And I’m developing a confidence and self-knowing I never had before. I can make a commitment and keep it, even when no one cares but me. I can sit through stress and uncomfortable situations without needing a liquid escape. I can even dance my ass off sober (ask my niece and nephew).
I can have a drink if I want to, but I haven’t wanted to yet.
I’m inspiring myself, which is about the best thing I can imagine and something I didn’t really know was possible. And since I began my “experiment,” I’ve quit other things, too. Like Diet Coke!! I fucking gave up Diet Coke!! I stopped smoking pot. It’s nuts what’s happening over here.
I wanted to write this because as I’ve been traveling this new road, reading about others’ experiences has been so comforting to me. Nobody wants to feel like they have a dependence issue. Nobody wants to be an addict. It’s a super scary thing to consider and/or admit about yourself.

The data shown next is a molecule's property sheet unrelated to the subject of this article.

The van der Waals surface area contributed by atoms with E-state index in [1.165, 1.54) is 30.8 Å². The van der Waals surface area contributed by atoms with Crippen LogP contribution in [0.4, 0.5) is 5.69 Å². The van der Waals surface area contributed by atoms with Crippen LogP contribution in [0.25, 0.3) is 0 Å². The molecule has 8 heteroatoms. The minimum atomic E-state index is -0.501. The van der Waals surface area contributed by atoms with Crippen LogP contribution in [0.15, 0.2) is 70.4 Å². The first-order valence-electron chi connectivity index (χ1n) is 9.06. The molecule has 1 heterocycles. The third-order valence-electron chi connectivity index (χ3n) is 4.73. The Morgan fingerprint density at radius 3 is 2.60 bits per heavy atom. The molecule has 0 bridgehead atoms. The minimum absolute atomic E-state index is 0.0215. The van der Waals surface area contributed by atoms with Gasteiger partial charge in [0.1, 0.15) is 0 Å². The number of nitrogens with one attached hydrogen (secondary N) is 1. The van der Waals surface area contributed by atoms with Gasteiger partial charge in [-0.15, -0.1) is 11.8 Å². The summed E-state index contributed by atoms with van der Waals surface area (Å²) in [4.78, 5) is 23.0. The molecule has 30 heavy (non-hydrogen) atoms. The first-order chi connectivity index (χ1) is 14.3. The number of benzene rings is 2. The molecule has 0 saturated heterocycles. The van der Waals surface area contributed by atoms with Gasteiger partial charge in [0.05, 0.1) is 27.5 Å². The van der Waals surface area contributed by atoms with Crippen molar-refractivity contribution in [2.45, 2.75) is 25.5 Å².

I used to feel bad for people who were sober, like they had abused their right to have fun and now were doomed to being straight-headed all the time. It never occurred to be that it could be liberating, much less better than being intoxicated. I never knew.
I’m not saying I’ll NEVER have a drink or smoke pot again. I would totally do ayahuasca with a shaman. I’d take mushrooms at Burning Man. Or not. I found out I feel pretty good just being me.
About the Writer:
Sandy Cohen is a Los Angeles-based writer, nature lover and fitness enthusiast. She spent more than a dozen years covering Hollywood for The Associated Press before shifting her focus to health and wellness, both in writing and in life.